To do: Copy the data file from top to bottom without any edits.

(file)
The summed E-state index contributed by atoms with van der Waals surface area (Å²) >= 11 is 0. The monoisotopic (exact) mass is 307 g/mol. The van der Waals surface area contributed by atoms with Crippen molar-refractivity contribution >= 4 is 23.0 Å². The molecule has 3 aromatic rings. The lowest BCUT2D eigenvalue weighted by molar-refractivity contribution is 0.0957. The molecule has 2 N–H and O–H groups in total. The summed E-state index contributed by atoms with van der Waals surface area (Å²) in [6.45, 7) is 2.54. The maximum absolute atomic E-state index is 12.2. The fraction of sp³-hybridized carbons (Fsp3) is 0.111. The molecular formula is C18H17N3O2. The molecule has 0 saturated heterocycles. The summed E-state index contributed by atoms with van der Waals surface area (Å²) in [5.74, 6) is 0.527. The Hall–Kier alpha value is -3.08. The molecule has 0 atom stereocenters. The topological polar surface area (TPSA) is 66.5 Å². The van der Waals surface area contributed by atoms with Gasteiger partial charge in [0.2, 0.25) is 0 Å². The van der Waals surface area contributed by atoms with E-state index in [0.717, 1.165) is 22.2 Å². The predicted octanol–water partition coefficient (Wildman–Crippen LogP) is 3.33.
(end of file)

The summed E-state index contributed by atoms with van der Waals surface area (Å²) >= 11 is 0. The monoisotopic (exact) mass is 307 g/mol. The van der Waals surface area contributed by atoms with Crippen molar-refractivity contribution >= 4 is 23.0 Å². The molecule has 3 aromatic rings. The lowest BCUT2D eigenvalue weighted by molar-refractivity contribution is 0.0957. The molecule has 2 N–H and O–H groups in total. The summed E-state index contributed by atoms with van der Waals surface area (Å²) in [6.45, 7) is 2.54. The maximum absolute atomic E-state index is 12.2. The fraction of sp³-hybridized carbons (Fsp3) is 0.111. The molecular formula is C18H17N3O2. The molecule has 0 saturated heterocycles. The summed E-state index contributed by atoms with van der Waals surface area (Å²) in [5.74, 6) is 0.527. The Hall–Kier alpha value is -3.08. The molecule has 0 atom stereocenters. The topological polar surface area (TPSA) is 66.5 Å². The van der Waals surface area contributed by atoms with Gasteiger partial charge in [0.2, 0.25) is 0 Å². The van der Waals surface area contributed by atoms with E-state index in [0.717, 1.165) is 22.2 Å². The predicted octanol–water partition coefficient (Wildman–Crippen LogP) is 3.33.